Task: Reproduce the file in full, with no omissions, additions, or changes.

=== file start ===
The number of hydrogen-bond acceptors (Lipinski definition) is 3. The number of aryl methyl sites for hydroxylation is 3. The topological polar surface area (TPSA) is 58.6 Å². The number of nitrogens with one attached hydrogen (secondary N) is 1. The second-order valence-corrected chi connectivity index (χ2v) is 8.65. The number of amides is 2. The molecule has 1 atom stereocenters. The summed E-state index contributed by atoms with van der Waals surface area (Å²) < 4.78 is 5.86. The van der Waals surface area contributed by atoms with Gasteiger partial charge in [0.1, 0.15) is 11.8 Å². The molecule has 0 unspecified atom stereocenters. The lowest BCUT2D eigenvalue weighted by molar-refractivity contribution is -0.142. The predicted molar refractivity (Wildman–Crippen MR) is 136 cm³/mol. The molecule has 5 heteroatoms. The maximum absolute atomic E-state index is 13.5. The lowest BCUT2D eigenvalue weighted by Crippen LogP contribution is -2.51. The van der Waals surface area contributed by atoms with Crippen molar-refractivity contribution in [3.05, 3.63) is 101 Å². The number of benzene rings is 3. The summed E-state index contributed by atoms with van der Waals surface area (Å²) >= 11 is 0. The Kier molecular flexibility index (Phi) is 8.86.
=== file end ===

The number of hydrogen-bond acceptors (Lipinski definition) is 3. The number of aryl methyl sites for hydroxylation is 3. The topological polar surface area (TPSA) is 58.6 Å². The number of nitrogens with one attached hydrogen (secondary N) is 1. The second-order valence-corrected chi connectivity index (χ2v) is 8.65. The number of amides is 2. The molecule has 1 atom stereocenters. The summed E-state index contributed by atoms with van der Waals surface area (Å²) < 4.78 is 5.86. The van der Waals surface area contributed by atoms with Gasteiger partial charge in [0.1, 0.15) is 11.8 Å². The molecule has 0 unspecified atom stereocenters. The lowest BCUT2D eigenvalue weighted by molar-refractivity contribution is -0.142. The predicted molar refractivity (Wildman–Crippen MR) is 136 cm³/mol. The molecule has 5 heteroatoms. The maximum absolute atomic E-state index is 13.5. The lowest BCUT2D eigenvalue weighted by Crippen LogP contribution is -2.51. The van der Waals surface area contributed by atoms with Crippen molar-refractivity contribution in [3.05, 3.63) is 101 Å². The number of benzene rings is 3. The summed E-state index contributed by atoms with van der Waals surface area (Å²) >= 11 is 0. The Kier molecular flexibility index (Phi) is 8.86.